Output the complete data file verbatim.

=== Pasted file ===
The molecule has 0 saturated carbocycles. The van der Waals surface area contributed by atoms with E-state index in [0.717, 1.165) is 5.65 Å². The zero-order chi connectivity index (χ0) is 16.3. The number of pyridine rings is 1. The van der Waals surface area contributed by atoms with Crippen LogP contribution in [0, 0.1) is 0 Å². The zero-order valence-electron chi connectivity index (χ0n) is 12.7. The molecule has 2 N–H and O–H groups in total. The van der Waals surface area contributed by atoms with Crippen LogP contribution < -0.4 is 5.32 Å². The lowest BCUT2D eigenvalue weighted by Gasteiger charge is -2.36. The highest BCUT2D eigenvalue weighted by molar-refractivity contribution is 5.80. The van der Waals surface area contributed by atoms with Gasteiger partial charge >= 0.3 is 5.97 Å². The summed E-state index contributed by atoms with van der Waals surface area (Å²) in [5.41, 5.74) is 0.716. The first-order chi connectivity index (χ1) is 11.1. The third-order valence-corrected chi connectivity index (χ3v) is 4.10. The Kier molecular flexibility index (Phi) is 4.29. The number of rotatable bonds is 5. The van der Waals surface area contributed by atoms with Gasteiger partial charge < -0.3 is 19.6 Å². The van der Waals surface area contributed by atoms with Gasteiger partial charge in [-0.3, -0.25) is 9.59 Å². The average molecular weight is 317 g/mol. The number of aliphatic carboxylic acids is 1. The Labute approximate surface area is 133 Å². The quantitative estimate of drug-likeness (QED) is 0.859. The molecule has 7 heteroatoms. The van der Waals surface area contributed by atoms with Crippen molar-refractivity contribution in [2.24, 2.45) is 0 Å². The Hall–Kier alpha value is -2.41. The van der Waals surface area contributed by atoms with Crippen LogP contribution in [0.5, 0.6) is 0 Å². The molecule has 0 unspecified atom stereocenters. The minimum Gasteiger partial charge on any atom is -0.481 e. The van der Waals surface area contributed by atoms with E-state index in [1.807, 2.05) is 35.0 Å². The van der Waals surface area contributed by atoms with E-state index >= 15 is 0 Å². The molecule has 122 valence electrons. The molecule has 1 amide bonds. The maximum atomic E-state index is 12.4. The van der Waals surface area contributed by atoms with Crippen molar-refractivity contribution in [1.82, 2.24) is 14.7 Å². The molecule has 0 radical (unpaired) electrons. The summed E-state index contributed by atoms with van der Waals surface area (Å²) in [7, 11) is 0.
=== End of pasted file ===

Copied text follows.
The molecule has 0 saturated carbocycles. The van der Waals surface area contributed by atoms with E-state index in [0.717, 1.165) is 5.65 Å². The zero-order chi connectivity index (χ0) is 16.3. The number of pyridine rings is 1. The van der Waals surface area contributed by atoms with Crippen LogP contribution in [0, 0.1) is 0 Å². The zero-order valence-electron chi connectivity index (χ0n) is 12.7. The molecule has 2 N–H and O–H groups in total. The van der Waals surface area contributed by atoms with Crippen LogP contribution < -0.4 is 5.32 Å². The lowest BCUT2D eigenvalue weighted by Gasteiger charge is -2.36. The highest BCUT2D eigenvalue weighted by molar-refractivity contribution is 5.80. The van der Waals surface area contributed by atoms with Gasteiger partial charge >= 0.3 is 5.97 Å². The summed E-state index contributed by atoms with van der Waals surface area (Å²) in [5.41, 5.74) is 0.716. The first-order chi connectivity index (χ1) is 11.1. The third-order valence-corrected chi connectivity index (χ3v) is 4.10. The Kier molecular flexibility index (Phi) is 4.29. The number of rotatable bonds is 5. The van der Waals surface area contributed by atoms with Gasteiger partial charge < -0.3 is 19.6 Å². The van der Waals surface area contributed by atoms with Gasteiger partial charge in [-0.3, -0.25) is 9.59 Å². The average molecular weight is 317 g/mol. The number of aliphatic carboxylic acids is 1. The Labute approximate surface area is 133 Å². The quantitative estimate of drug-likeness (QED) is 0.859. The molecule has 7 heteroatoms. The van der Waals surface area contributed by atoms with Crippen molar-refractivity contribution in [2.24, 2.45) is 0 Å². The Hall–Kier alpha value is -2.41. The van der Waals surface area contributed by atoms with Crippen LogP contribution in [0.5, 0.6) is 0 Å². The molecule has 0 unspecified atom stereocenters. The minimum Gasteiger partial charge on any atom is -0.481 e. The van der Waals surface area contributed by atoms with E-state index in [1.807, 2.05) is 35.0 Å². The van der Waals surface area contributed by atoms with E-state index >= 15 is 0 Å². The molecule has 122 valence electrons. The molecule has 1 amide bonds. The maximum atomic E-state index is 12.4. The van der Waals surface area contributed by atoms with Crippen molar-refractivity contribution in [1.82, 2.24) is 14.7 Å². The molecule has 0 radical (unpaired) electrons. The summed E-state index contributed by atoms with van der Waals surface area (Å²) in [7, 11) is 0.